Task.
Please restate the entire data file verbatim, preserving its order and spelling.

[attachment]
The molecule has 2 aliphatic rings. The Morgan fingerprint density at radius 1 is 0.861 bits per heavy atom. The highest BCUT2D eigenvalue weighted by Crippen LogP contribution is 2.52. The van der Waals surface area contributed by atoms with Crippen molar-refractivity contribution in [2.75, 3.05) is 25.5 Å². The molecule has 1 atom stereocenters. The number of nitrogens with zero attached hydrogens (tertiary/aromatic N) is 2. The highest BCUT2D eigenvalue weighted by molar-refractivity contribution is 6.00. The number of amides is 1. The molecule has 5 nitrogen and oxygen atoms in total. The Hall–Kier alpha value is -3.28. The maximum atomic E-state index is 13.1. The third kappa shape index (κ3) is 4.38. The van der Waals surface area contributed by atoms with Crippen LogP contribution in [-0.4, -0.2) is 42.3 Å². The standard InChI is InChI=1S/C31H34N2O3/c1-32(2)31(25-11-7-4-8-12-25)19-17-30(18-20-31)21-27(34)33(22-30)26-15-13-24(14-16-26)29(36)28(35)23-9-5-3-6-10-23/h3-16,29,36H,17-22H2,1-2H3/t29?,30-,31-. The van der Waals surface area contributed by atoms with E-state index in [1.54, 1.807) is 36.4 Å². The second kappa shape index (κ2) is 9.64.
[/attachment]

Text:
The molecule has 2 aliphatic rings. The Morgan fingerprint density at radius 1 is 0.861 bits per heavy atom. The highest BCUT2D eigenvalue weighted by Crippen LogP contribution is 2.52. The van der Waals surface area contributed by atoms with Crippen molar-refractivity contribution in [2.75, 3.05) is 25.5 Å². The molecule has 1 atom stereocenters. The number of nitrogens with zero attached hydrogens (tertiary/aromatic N) is 2. The highest BCUT2D eigenvalue weighted by molar-refractivity contribution is 6.00. The number of amides is 1. The molecule has 5 nitrogen and oxygen atoms in total. The Hall–Kier alpha value is -3.28. The maximum atomic E-state index is 13.1. The third kappa shape index (κ3) is 4.38. The van der Waals surface area contributed by atoms with Crippen LogP contribution in [-0.4, -0.2) is 42.3 Å². The standard InChI is InChI=1S/C31H34N2O3/c1-32(2)31(25-11-7-4-8-12-25)19-17-30(18-20-31)21-27(34)33(22-30)26-15-13-24(14-16-26)29(36)28(35)23-9-5-3-6-10-23/h3-16,29,36H,17-22H2,1-2H3/t29?,30-,31-. The van der Waals surface area contributed by atoms with E-state index in [1.54, 1.807) is 36.4 Å². The second kappa shape index (κ2) is 9.64.